The author would like to thank Andrew Preston, Todd Thompson, participants at the American History Graduate Workshop at the University of Cambridge, and the two anonymous reviewers from Diplomatic History, all of whom read at least one version of this piece and offered substantial, and universally helpful, suggestions.
Romance in a Marriage of Convenience: The Missionary Factor in Early Cold War U.S.-Ethiopian Relations, 1941–1960*
Article first published online: 28 SEP 2011
© 2011 The Society for Historians of American Foreign Relations (SHAFR)
Volume 35, Issue 5, pages 859–895, November 2011
How to Cite
DOW, . E. (2011), Romance in a Marriage of Convenience: The Missionary Factor in Early Cold War U.S.-Ethiopian Relations, 1941–1960. Diplomatic History, 35: 859–895. doi: 10.1111/j.1467-7709.2011.00988.x
- Issue published online: 28 SEP 2011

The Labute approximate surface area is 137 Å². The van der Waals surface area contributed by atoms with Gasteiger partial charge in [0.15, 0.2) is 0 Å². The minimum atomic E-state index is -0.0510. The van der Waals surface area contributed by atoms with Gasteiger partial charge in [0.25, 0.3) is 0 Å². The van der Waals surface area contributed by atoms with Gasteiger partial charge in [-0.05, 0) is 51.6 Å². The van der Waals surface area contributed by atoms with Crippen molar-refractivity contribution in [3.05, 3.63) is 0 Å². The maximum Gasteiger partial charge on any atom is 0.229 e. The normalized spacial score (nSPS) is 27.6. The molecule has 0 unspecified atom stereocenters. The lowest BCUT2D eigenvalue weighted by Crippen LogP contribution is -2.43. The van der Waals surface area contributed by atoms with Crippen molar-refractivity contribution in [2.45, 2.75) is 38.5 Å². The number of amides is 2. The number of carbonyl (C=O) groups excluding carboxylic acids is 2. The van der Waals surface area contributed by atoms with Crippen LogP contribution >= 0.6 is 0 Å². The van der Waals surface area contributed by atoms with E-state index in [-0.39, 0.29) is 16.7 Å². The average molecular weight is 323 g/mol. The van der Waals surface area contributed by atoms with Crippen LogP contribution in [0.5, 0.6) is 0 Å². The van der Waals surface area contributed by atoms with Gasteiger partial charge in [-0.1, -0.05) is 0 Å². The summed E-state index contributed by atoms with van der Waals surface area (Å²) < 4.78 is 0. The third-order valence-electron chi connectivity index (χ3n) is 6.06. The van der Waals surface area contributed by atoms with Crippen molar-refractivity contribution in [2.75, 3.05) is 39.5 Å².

- Article first published online: 28 SEP 2011
Throughout the second half of the twentieth century evangelical missionaries were the primary American presence throughout Africa and much of the developing world. As the Cold War spread worldwide, and previously peripheral nations like Ethiopia achieved a new-found geopolitical significance, these religiously motivated Americans suddenly became significant players in the global conflict. While explicitly apolitical, many of these accidental diplomats nevertheless viewed the Cold War in essentially spiritually terms as a battle between “Christian” America and the “atheist” Soviet Union. It is not surprising, then, that while remaining neutral in word, between 1941 and 1960 the evangelical missionary community actively and successfully, if not always formally, promoted close ties between their own “Judeo-Christian” nation and Ethiopia's Christian Emperor.